Hundreds of Michiganders gathered in the summer heat in front of the State Capitol in Lansing on Saturday afternoon to urge federal authorities to reunite immigrant children separated from their parents upon entering the US southern border. It was one of 24 rallies statewide.
With a heat index near 100 degrees and a bright sun overhead, hundreds of Michiganders often broke into chants as they listened to 30 speakers on the steps of the capitol.
Sitting in a wheelchair towards the back of the crowd, Sharon Wood of Lansing held up a message.
"My sign says cage liars not children on one side and it says neutrality helps the oppressor, never the victim," said Wood.
President Donald Trump’s "zero tolerance policy" led to more than 2,000 children separated from their parents as they tried to enter the US. Wood said the images of minors being kept inside metal fences in detention centers upset her.
"I think its appalling," said Wood. "We’re all immigrants unless we’re Native Americans, we’re all immigrants. This is a nation of immigrants. We should be treating the world as potential citizens."
Standing a few feet away under a shady tree, Johanna Johnson of Okemos wears a jacket similar to the one First Lady Melania Trump wore when boarding a jet to see immigrant children on June 21. The First Lady's jacket read 'I really don't care, do you?' The back of Johnson's jacket read 'I really care, do you?'
"I wanted to send a message to humanity that there are people in the United States that care very much about the fate of immigrants and children and we have a civic duty to be out here and making our voices heard," said Johnson.
"It's important to be heard at this time in our country," said Johnson. "I’m 51 years old, I was too young to remember much of Vietnam but this issue for me in my lifetime seems to be a lot at stake. I think our country is losing a lot of its freedoms."
Over on the capitol steps – the protest sounded a little like the 1960’s with singing and fiery speeches from pastors and politicians.
City council member Kathie Dunbar, who tried unsuccessfully to make Lansing a sanctuary city told the crowd she’s angry.
"The Mama Bear in me wants to fight and kick and scream and knowing that those Moms and Dads could not fight and kick and scream their way to stay with their families is so upsetting to me," said Dunbar.
Pastor Dr. Melvin T. Jones of Union Missionary Baptist Church said the Black Lives Matter movement which campaigns against violence and racism against African-Americans support efforts to reunite the mostly Latino families. And he took exception to US Attorney General Jeff Sessions using the Bible to justify the separations.
"Nowhere in scripture are we told to obey the unjust law," said Dr. Jones. "Historically as African-Americans, we have seen this evil before. African-Americans in this country have a legacy that is built on separation and alienation."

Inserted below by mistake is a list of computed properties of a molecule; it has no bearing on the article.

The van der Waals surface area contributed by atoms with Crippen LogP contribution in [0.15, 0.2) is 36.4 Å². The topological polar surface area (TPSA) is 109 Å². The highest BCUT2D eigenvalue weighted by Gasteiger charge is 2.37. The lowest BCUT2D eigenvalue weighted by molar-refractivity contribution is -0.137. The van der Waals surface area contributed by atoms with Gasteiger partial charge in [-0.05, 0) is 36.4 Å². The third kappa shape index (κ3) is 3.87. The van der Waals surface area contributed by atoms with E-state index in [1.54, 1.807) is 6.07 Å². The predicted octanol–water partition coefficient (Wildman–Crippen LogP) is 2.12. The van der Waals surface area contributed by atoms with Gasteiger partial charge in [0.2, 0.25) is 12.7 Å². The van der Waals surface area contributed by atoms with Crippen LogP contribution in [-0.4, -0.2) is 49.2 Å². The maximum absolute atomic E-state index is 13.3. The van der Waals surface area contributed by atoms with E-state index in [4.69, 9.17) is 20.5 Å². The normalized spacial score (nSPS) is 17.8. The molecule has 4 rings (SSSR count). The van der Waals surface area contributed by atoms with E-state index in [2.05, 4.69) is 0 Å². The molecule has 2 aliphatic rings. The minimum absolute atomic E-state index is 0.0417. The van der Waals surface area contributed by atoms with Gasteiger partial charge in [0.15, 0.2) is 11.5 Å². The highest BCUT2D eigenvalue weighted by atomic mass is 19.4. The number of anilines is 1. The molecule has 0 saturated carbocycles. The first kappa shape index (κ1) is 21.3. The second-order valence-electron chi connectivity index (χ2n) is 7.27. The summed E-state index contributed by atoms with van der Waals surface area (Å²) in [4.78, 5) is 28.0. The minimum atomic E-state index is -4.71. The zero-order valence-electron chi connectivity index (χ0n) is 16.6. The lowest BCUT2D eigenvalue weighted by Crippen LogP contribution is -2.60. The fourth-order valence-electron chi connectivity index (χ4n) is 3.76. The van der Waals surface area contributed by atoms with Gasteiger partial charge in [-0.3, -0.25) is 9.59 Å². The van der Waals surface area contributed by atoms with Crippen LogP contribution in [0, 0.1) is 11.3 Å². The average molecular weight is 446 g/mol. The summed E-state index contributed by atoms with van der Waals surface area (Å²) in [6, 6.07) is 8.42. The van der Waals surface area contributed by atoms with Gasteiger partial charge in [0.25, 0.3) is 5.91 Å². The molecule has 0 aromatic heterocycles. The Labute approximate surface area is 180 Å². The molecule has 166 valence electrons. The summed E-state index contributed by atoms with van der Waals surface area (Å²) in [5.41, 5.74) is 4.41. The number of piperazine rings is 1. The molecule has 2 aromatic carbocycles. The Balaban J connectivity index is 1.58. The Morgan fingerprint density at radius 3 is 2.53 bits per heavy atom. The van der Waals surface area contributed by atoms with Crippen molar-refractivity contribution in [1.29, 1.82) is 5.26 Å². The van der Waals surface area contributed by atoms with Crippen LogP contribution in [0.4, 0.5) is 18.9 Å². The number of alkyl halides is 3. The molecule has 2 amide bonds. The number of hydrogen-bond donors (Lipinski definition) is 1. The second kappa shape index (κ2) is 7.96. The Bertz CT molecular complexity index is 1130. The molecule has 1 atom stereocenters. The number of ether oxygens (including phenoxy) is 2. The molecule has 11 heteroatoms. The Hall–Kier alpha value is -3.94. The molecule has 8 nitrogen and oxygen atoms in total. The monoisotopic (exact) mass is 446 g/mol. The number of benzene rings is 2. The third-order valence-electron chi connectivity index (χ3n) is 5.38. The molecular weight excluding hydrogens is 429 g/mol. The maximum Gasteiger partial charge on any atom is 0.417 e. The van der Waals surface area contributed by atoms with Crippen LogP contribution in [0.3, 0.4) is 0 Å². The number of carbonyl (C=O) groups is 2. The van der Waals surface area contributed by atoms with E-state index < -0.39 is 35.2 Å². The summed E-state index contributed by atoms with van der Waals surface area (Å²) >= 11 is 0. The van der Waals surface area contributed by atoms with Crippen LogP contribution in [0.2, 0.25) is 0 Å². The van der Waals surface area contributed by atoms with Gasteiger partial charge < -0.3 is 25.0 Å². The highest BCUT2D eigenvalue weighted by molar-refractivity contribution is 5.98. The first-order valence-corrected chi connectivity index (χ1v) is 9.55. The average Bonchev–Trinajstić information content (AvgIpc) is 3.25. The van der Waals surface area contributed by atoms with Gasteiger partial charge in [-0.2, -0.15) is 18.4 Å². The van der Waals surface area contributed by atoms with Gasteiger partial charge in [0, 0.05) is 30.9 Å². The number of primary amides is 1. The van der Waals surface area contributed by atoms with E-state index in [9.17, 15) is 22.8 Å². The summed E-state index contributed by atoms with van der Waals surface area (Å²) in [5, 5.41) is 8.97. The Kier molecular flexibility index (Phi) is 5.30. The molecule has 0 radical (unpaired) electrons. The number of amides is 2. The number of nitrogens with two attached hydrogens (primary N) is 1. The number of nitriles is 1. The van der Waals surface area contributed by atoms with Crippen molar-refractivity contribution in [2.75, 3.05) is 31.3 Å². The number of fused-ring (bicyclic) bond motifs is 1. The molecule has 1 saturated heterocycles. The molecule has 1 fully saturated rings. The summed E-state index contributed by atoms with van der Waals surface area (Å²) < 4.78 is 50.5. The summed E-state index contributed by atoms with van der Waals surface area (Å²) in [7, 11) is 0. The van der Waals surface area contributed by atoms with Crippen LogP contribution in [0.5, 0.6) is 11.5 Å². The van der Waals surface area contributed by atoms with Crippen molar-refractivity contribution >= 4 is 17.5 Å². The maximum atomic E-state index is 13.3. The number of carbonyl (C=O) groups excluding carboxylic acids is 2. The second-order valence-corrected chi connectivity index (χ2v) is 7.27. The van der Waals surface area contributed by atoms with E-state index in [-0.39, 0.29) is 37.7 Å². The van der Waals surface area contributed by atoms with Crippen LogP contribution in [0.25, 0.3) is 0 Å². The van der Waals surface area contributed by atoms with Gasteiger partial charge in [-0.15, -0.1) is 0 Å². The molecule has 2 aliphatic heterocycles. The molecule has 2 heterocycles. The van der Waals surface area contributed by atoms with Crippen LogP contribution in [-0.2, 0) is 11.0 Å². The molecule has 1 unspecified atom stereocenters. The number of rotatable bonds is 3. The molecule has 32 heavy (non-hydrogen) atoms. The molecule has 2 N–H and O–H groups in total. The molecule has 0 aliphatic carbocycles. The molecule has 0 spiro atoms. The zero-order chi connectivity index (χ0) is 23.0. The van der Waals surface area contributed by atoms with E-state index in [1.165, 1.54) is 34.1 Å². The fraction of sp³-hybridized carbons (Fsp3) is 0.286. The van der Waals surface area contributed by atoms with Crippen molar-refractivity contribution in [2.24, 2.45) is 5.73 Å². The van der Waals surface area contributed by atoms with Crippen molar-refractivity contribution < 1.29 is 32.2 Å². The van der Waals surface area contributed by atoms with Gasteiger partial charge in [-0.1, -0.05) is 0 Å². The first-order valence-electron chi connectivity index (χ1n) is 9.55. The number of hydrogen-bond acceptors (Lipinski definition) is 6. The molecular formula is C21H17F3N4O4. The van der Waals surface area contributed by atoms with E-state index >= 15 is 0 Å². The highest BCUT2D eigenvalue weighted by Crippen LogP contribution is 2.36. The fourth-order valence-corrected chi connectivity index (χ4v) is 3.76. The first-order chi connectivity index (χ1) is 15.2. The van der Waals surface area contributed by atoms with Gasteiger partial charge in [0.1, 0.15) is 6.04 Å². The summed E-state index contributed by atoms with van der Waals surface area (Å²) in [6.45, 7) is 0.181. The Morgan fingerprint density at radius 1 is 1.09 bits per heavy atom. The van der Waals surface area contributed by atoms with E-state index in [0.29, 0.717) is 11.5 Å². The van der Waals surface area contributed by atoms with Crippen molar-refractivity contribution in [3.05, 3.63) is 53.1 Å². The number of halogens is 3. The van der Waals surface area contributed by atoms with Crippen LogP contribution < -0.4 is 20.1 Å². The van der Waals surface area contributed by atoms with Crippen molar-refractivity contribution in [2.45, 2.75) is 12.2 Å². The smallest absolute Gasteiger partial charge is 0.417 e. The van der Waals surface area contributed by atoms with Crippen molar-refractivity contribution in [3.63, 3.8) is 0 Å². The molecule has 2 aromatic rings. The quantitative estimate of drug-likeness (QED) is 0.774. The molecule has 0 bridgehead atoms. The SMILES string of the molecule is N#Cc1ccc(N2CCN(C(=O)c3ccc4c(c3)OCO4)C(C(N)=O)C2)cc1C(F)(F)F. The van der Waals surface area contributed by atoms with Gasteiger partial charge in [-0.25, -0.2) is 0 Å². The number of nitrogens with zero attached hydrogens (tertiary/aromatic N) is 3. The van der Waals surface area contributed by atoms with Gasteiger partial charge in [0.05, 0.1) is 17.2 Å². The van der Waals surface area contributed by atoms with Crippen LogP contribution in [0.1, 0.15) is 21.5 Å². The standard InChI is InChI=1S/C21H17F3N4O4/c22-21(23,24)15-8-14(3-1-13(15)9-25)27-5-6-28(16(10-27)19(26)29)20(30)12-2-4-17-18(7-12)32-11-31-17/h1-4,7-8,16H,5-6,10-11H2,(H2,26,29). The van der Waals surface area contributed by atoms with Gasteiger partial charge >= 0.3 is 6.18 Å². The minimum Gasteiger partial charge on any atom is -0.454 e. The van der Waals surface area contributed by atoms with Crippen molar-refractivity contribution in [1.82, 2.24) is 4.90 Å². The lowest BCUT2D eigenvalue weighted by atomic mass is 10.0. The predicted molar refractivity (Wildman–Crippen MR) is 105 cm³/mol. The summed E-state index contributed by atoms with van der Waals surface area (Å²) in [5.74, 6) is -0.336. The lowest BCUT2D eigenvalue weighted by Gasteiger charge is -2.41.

Voces de la Comunidad is an organization advocating for the Latinx community. Organizer Marisol Garcia said it touched her to see a diverse crowd so vocal about reuniting families.
"I think it resonates because we’re talking about families who are being torn," said Garcia. "Even though the situation in the headlines speaks to the southern border situation, it's really a universal situation. It’s not just Mexicans or Central Americans, we’re talking about people from other countries."
But not all attendees disagreed with the policy. Walking thru the crowd in a red 'Make America Great Again' hat and holding the Michigan state flag was a man named Chris. He wouldn’t give his last name when he talked to our media partner WLNS-TV.
"I feel like people come into the country and with an expectation that it is the responsibility for American government to take care of them and its really no one's responsibility to take care of anyone," he told WLNS-TV.
Whether or not they agree with President Trump’s immigration policy, many of the people who came to the Capitol on Saturday vowed to remember this day and what’s happening on the southern border... when they vote in November.
RALLIES AROUND THE STATE
Hundreds of people gathered in Detroit and nearly two dozen other Michigan cities to add their voices to nationwide protests over the detention of immigrant families.
Detroit police estimated that more than 250 people marched Saturday through the city's downtown before holding a rally at Hart Plaza in sweltering, 95-degree heat.
The Detroit News reports that Democratic U.S. Rep. Sander Levin told the gathering that the detention of young immigrant children and the Trump administration's other immigration policies "are a danger to American society."
Rallies were also held in 22 other Michigan cities, including Jackson, where protesters gathered across the street from Republican U.S. Rep. Tim Walberg's office.